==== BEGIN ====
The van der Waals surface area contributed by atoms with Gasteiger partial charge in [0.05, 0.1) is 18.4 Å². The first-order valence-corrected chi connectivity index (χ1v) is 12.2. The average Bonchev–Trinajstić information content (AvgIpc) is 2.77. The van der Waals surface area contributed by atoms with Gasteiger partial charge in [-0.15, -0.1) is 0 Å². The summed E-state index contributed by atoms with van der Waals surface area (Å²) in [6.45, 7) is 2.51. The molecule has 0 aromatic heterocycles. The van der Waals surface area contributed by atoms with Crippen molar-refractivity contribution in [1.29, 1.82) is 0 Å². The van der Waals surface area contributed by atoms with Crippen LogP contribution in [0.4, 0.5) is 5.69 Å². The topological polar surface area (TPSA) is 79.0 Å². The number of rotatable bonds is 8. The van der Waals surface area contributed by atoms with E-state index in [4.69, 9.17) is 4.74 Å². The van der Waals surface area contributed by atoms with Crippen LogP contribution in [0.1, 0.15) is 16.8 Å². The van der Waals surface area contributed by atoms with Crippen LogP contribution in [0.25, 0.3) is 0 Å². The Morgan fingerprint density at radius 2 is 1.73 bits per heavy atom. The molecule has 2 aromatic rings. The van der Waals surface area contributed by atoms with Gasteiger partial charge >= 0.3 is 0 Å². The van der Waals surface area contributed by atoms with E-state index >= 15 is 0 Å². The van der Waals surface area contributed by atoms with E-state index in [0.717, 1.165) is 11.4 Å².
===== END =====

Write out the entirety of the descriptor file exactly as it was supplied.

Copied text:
The van der Waals surface area contributed by atoms with Gasteiger partial charge in [0.05, 0.1) is 18.4 Å². The first-order valence-corrected chi connectivity index (χ1v) is 12.2. The average Bonchev–Trinajstić information content (AvgIpc) is 2.77. The van der Waals surface area contributed by atoms with Gasteiger partial charge in [-0.15, -0.1) is 0 Å². The summed E-state index contributed by atoms with van der Waals surface area (Å²) in [6.45, 7) is 2.51. The molecule has 0 aromatic heterocycles. The van der Waals surface area contributed by atoms with Crippen molar-refractivity contribution in [1.29, 1.82) is 0 Å². The van der Waals surface area contributed by atoms with Crippen LogP contribution in [0.4, 0.5) is 5.69 Å². The topological polar surface area (TPSA) is 79.0 Å². The number of rotatable bonds is 8. The van der Waals surface area contributed by atoms with E-state index in [4.69, 9.17) is 4.74 Å². The van der Waals surface area contributed by atoms with Crippen LogP contribution in [0.1, 0.15) is 16.8 Å². The van der Waals surface area contributed by atoms with Crippen LogP contribution in [0.25, 0.3) is 0 Å². The Morgan fingerprint density at radius 2 is 1.73 bits per heavy atom. The molecule has 2 aromatic rings. The van der Waals surface area contributed by atoms with Gasteiger partial charge >= 0.3 is 0 Å². The van der Waals surface area contributed by atoms with E-state index >= 15 is 0 Å². The van der Waals surface area contributed by atoms with E-state index in [0.717, 1.165) is 11.4 Å².